Technically, this is correct. I view the height of the housing bubble as the period from 2005 through 2006 with some residual carryover in the first half of 2007. The low interest rate environment was less a function of the Fed’s interest rate policy and more a result of increased demand for Treasuries from offshore sources looking to invest excess dollar-denominated reserves (also known as the global savings glut) in U.S. Treasury bonds. By the time the exotic mortgages were being churned out in record volumes, the Fed’s rate was continuing its upward march to 5.25%, which it reached by the middle of 2006 while the housing boom was running white hot.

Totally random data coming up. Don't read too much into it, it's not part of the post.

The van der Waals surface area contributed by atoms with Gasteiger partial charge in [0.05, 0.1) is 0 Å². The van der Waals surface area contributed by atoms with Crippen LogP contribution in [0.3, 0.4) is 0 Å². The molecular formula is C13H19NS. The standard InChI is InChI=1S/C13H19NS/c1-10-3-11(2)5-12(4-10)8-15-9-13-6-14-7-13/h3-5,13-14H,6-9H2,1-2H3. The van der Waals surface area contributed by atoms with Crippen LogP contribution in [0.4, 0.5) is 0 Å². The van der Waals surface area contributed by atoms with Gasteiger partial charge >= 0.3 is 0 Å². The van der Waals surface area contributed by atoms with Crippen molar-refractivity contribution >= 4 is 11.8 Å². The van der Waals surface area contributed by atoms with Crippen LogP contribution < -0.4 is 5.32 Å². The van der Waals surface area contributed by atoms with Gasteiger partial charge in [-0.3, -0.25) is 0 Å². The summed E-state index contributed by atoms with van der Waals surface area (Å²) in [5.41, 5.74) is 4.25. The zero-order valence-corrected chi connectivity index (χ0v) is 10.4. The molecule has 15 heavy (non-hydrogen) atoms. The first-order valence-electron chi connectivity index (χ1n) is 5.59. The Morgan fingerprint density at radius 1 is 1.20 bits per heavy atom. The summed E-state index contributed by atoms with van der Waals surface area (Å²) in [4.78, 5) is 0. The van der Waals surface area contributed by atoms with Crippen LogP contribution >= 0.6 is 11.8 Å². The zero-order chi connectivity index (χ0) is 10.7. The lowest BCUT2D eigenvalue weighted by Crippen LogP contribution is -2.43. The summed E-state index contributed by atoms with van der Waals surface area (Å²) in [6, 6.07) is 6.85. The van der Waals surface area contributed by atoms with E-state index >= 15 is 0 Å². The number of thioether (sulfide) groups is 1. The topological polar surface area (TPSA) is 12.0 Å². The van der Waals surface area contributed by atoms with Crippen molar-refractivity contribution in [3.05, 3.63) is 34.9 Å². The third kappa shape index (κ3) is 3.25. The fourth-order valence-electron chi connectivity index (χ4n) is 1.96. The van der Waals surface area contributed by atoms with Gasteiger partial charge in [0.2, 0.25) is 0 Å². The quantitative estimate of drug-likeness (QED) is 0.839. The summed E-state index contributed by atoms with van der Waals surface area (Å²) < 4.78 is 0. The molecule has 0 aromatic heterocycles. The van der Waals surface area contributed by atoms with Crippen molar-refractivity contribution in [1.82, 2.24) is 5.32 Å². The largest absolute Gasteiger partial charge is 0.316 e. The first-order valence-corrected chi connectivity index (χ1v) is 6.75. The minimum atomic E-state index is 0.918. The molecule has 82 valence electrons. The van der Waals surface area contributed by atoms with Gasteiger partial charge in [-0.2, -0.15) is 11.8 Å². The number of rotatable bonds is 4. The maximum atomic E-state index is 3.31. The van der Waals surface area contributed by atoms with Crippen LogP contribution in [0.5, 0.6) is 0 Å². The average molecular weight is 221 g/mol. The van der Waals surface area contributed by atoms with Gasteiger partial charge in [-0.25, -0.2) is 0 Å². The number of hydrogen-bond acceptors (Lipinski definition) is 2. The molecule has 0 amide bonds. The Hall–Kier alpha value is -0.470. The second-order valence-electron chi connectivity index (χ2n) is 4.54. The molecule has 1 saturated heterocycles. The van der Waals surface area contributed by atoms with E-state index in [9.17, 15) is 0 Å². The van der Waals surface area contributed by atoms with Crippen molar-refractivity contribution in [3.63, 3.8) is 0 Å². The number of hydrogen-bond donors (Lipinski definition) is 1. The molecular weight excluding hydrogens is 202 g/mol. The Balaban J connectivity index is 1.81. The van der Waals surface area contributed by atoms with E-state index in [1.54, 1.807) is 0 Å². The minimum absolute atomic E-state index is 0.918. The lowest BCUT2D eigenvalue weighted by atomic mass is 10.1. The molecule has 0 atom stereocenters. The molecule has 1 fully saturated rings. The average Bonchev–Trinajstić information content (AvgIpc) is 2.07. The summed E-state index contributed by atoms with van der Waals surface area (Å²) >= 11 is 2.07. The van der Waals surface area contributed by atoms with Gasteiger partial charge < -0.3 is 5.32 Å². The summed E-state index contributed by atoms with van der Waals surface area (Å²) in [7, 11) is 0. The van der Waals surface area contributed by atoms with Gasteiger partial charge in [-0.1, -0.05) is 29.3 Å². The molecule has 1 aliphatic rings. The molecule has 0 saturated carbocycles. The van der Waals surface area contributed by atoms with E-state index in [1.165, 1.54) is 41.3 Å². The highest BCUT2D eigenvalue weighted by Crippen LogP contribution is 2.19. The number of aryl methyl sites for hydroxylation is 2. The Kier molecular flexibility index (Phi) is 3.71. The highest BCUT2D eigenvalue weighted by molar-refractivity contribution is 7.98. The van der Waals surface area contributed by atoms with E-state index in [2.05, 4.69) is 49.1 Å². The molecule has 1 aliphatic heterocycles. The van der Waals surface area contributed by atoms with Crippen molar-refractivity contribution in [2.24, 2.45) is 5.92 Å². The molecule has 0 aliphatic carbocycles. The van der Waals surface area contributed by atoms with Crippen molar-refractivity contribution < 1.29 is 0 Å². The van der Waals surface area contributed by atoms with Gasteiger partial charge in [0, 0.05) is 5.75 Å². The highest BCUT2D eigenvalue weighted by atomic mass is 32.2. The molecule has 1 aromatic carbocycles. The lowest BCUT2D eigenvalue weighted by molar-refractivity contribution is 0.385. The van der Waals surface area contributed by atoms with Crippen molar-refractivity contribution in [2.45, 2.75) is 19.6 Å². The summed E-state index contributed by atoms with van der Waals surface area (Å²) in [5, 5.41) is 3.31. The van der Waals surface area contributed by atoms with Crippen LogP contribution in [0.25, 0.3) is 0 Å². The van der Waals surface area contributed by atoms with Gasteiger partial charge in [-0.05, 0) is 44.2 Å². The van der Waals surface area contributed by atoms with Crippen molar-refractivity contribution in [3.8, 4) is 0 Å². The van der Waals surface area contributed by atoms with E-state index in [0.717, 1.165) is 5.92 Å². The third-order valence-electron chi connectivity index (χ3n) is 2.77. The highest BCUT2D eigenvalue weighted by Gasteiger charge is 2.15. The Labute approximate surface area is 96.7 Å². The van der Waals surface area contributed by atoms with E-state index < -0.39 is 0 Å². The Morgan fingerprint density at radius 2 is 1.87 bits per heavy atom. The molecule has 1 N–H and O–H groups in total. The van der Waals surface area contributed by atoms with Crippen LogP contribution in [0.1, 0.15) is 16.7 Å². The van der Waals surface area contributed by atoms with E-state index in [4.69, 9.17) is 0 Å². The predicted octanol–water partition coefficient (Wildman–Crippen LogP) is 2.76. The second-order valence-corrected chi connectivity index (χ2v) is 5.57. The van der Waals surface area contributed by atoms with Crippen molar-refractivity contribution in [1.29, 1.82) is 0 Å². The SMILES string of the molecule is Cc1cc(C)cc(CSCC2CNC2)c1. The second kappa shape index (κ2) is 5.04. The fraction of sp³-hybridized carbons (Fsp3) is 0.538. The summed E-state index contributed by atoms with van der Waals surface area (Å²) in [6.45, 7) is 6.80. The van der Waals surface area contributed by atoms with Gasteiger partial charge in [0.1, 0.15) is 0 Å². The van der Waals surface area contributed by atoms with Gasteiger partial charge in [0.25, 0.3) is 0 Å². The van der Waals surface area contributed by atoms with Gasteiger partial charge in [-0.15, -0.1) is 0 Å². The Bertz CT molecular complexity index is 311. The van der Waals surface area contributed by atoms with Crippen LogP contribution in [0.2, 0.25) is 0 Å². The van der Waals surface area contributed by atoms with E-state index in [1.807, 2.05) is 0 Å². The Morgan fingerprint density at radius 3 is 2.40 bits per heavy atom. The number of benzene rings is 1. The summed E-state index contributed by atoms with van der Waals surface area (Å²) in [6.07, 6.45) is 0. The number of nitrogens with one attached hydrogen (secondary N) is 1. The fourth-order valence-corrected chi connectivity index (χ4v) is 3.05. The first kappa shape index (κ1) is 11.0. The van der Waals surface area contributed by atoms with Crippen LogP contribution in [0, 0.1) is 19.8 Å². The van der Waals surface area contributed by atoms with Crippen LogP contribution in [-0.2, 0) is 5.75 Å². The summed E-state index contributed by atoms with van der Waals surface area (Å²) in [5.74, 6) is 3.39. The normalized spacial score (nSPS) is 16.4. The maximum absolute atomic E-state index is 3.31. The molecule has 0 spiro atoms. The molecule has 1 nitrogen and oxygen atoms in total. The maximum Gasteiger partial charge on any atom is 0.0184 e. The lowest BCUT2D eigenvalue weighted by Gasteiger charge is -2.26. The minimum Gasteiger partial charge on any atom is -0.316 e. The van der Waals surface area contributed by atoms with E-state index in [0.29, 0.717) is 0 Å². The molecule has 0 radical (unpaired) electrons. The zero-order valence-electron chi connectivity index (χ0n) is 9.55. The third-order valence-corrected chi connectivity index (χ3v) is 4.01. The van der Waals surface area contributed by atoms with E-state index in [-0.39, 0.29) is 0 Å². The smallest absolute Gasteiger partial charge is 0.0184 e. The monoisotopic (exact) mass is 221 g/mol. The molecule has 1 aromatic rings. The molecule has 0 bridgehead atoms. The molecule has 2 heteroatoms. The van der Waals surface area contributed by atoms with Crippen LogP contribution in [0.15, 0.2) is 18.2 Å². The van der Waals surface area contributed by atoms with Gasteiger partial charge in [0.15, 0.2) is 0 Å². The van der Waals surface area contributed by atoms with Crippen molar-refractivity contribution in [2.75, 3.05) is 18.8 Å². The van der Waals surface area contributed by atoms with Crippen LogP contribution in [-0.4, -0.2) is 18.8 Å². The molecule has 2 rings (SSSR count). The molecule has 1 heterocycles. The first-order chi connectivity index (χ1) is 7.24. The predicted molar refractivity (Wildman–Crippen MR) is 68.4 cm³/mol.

However, the problem I have with Bernanke’s speech is that because he establishes no direct link between short-term interest rates and the increasing prevalence of exotic mortgages (presumably at the height of the bubble), the issue is not explored further. I believe this is a mistake and agree with Barry Ritholtz’s post on this subject:
What Bernanake seems to be overlooking in his exoneration of ultra-low rates was the impact they had on the world’s Bond managers — especially pension funds, large trusts and foundations. Subsequently, there was an enormous cascading effect of 1% Fed Funds rate on the demand for higher yielding instruments, like securitized mortgages (Yes, I laid all this out in the book).
An honest assessment of the crisis’ causation (and timeline) would look something like the following:
1. Ultra low interest rates led to a scramble for yield by fund managers;